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My Fiona got me back on track: British featherweight title challenger Marc McCullough

 

By David Kelly

In the boxing world, sometimes it is those rarely seen on fight night who keep the flame burning, particularly when the road is not so smooth.

British featherweight title challenger Marc McCullough has revealed how partner Fiona Kearns brought him out of his lowest point when he didn't even want to leave the house never mind return to the gym.

McCullough had just lost to Isaac Lowe in a Commonwealth featherweight title fight on the undercard to Carl Frampton's historic victory over bitter rival Scott Quigg in February last year. Belfast man McCullough was supposed to have lift-off on the biggest stage of his career, but it all turned sour with a performance which for him remains inexplicable.

Stopped by Lowe, McCullough returned home feeling such anger and pain that he even fell out with his family.

"I just went into a bit of a depression. I couldn't understand what happened. My dad actually said to me that he didn't want me to box again because he didn't want to see me take that kind of punishment. That's what led to us falling out and then me and the rest of my family," said McCullough, who tonight challenges Ryan Walsh in London for the British featherweight title.

"My dad was just saying out of real concern for me, and I know that now and everything is great, but because of the state I was in I just thought he was really saying that I was c**p.

"I sat in the house for a week and didn't go out. When I did, because it was such a big event people were coming up and talking about it, which is normal but I found it very hard to accept, and it got to the point where I didn't want to fight again. I just didn't know what to do.

"Throughout that time Fiona was the one who I could talk to, she was there encouraging me to get out of the house, get out of the rut so I have a lot to thank her for.

"She has always believed in me, even when I'm in the wrong she thinks I'm right because she's so loyal!"

The pair have been together since they were teenagers and in the same way that Fiona will be in the CopperBox Arena tonight, she has been there throughout his career.

"My auntie Susan ran a disco dancing club and I used to go along to watch some of the competitions in the Shankill Leisure Centre and that's when I first met Fiona and we've been together ever since," he added.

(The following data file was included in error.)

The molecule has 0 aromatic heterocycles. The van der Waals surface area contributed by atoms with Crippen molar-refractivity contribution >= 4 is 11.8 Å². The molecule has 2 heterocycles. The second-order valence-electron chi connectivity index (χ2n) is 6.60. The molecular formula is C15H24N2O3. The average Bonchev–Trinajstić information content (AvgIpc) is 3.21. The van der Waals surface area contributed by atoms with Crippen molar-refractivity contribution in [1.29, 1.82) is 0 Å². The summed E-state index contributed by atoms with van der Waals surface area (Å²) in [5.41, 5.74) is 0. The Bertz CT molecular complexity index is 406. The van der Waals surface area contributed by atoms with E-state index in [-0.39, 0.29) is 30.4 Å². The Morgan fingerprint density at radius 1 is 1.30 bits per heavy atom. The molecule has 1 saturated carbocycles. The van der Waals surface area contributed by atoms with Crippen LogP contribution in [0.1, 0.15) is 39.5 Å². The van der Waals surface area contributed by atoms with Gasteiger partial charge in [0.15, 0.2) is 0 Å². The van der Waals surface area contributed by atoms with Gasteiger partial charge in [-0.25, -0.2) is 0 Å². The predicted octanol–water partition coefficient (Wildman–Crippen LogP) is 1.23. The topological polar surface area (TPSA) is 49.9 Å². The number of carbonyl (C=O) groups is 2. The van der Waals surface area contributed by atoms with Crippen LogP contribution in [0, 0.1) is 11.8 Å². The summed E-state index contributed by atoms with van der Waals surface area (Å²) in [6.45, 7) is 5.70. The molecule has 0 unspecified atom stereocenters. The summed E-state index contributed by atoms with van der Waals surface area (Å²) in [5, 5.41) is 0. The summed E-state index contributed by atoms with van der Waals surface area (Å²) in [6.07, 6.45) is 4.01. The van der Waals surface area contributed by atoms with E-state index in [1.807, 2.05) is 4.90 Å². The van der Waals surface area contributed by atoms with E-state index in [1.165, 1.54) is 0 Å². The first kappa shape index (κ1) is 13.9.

"I've had my fair share of ups and downs in boxing whether as an amateur or a professional. Boxing as a professional can be very tough - I think all boxers are big kids, they get emotional and it's easy to get down about silly things, like maybe a bad spar, and then there's the issue of making weight which everyone has to deal with.

"Fiona is very understanding and she knows why I might be in a bad mood. Hopefully that won't be the case after this fight."

Win or lose this evening, the couple recently had a major moment of joy when Fiona discovered she was pregnant.

"I was shocked when she told me, I think we both were," said McCullough, the current WBO inter-continental featherweight champion.

"It's an exciting time for us because we've been together for nine years and it makes me even more determined to go and get the British title.

"Walsh is a good fighter but I really believe that I have the boxing skills and the strength to beat him.

"It's an opportunity to make a big breakthrough on the British scene, particularly with BT Sport covering the fight.

"Walsh's brother Liam is challenging Gervonta Davis for the IBF World super-featherweight title in the main event and Ryan seems to have been more interested in winding up Davis and his promoter Floyd Mayweather.

"To be fighting in front of Mayweather will be a bit special because he's someone who has done so much for the sport and is the best fighter of my generation.

"I think Walsh might be in for a surprise when he feels my strength and my power but the main thing for me is to be smart and disciplined. If I can stick to the game plan then I'll win the fight."

Meanwhile, former world champion Barry McGuigan has signed his first female boxer, Northampton lightweight Chantelle Cameron, who makes her debut on May 26 in Cardiff.

McGuigan, whose son Shane will train Cameron, said: "We are all proud of our new signing Chantelle Cameron, our first female boxer on the team. Chantelle is a hard-working, determined person and this combined with her talent I'm sure will lead to success as a professional boxer.

"Working with Shane's team will bring Chantelle on a great deal and I can already see improvements. I am looking forward to May 26 where everyone can see what I feel is a future World champion."

Belfast Telegraph

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